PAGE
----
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A new study from Juniper Research predicts that by end of 2026 over 50 million autonomous or self-driving vehicles will be hitting the road with 15% traversing the roads of Asia. It’s a small figure for sure compared to the forecasted 1.5 billion vehicles on the world’s roads in the same period.
The new research, Autonomous Vehicles & ADAS: Market Trends 2018-2026, found that a confluence of societal shifts, smart city mobility schemes and technology infrastructure will kickstart autonomous vehicle sales.
These include softening demand for vehicle ownership driven by the emergence of concepts such as Mobility-as-a-Service, driving safety benefits and establishment of underlying V2X (vehicle-to-anything) communications.
Singapore leads Juniper’s country readiness index
Juniper evaluated 20 countries according to their readiness for autonomous vehicles; analysing nations’ enthusiasm for autonomous vehicles and the likelihood of autonomous vehicles operating in the country. It considered regulatory policies, trials in operation, digital and city infrastructure in place and the participation of local technology firms and organisations.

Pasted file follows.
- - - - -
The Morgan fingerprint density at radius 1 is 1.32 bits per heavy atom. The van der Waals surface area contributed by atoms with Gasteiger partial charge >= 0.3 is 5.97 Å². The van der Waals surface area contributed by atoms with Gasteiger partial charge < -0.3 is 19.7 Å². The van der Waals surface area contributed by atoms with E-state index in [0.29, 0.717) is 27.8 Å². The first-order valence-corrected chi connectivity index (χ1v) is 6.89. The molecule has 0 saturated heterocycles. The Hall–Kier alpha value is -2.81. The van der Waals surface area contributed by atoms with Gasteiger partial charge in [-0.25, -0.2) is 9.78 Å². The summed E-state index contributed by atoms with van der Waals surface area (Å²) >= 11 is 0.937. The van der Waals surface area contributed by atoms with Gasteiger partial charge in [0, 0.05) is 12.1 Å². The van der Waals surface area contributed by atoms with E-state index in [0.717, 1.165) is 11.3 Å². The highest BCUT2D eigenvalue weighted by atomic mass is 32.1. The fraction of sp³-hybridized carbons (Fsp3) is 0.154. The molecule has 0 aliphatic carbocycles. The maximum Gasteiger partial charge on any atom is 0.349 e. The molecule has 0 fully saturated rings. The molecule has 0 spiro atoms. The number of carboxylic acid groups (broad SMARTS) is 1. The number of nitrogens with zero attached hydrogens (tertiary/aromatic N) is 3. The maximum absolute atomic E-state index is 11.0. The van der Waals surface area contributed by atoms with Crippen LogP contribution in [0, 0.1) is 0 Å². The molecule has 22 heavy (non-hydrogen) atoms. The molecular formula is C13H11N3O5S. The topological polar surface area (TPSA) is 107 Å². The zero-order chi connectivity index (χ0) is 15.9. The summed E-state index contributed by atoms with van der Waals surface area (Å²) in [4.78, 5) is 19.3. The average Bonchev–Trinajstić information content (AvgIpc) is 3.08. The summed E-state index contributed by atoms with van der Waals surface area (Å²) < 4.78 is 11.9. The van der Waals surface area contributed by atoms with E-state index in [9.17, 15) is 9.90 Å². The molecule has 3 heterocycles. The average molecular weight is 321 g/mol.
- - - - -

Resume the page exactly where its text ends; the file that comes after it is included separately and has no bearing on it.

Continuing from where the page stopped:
Figure 1: Globaa autonomous vehicle readiness index
Source: Juniper Networks 2018
Research author Michael Larner added: “The US has all the key ingredients for autonomous vehicles to operate at scale. Federal and local authorities supporting AV trials, Silicon Valley and universities spawn firms that can deliver the technology, many local competitors are introducing driverless technologies plus the car remains vital for commuting and leisure travel.”
2019: the Milestone Year
The research found that OEMs will incrementally add driverless technologies to newer vehicle models. It predicted that 2019 will be a milestone year with the launch of vehicles where the driver’s full attention is no longer required. It claimed that the US and China will be the key regions to watch as new policies and guidelines for autonomous vehicles flourish; and combined, will account for nearly 65% of global autonomous vehicles sold in 2019.
Despite the optimism, obstacles continue to impede greater adoption of smart vehicles, including legal framework and liability, as well as reliability. Another challenge will be modelling driver behaviour using self-learning techniques to ensure the AV behaves properly in every possible traffic situation.